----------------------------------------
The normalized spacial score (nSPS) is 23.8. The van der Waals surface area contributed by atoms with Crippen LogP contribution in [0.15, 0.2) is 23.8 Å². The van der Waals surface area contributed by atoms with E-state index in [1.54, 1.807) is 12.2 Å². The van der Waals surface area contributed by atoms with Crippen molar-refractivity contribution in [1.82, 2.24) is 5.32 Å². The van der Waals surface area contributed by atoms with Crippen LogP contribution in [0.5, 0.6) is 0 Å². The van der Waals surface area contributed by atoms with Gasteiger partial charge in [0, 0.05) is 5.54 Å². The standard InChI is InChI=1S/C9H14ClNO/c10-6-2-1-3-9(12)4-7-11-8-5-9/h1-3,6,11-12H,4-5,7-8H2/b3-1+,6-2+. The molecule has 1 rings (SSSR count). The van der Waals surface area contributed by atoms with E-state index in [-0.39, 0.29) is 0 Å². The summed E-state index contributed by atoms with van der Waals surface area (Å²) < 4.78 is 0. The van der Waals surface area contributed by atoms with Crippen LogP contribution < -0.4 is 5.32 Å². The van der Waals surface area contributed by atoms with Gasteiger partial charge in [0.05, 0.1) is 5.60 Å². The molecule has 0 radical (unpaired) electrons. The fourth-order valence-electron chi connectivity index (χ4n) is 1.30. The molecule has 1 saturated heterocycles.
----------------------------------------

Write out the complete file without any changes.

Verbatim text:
The normalized spacial score (nSPS) is 23.8. The van der Waals surface area contributed by atoms with Crippen LogP contribution in [0.15, 0.2) is 23.8 Å². The van der Waals surface area contributed by atoms with E-state index in [1.54, 1.807) is 12.2 Å². The van der Waals surface area contributed by atoms with Crippen molar-refractivity contribution in [1.82, 2.24) is 5.32 Å². The van der Waals surface area contributed by atoms with Crippen LogP contribution in [0.5, 0.6) is 0 Å². The van der Waals surface area contributed by atoms with Gasteiger partial charge in [0, 0.05) is 5.54 Å². The standard InChI is InChI=1S/C9H14ClNO/c10-6-2-1-3-9(12)4-7-11-8-5-9/h1-3,6,11-12H,4-5,7-8H2/b3-1+,6-2+. The molecule has 1 rings (SSSR count). The van der Waals surface area contributed by atoms with E-state index in [-0.39, 0.29) is 0 Å². The summed E-state index contributed by atoms with van der Waals surface area (Å²) < 4.78 is 0. The van der Waals surface area contributed by atoms with Crippen LogP contribution < -0.4 is 5.32 Å². The van der Waals surface area contributed by atoms with Gasteiger partial charge in [0.05, 0.1) is 5.60 Å². The molecule has 0 radical (unpaired) electrons. The fourth-order valence-electron chi connectivity index (χ4n) is 1.30. The molecule has 1 saturated heterocycles.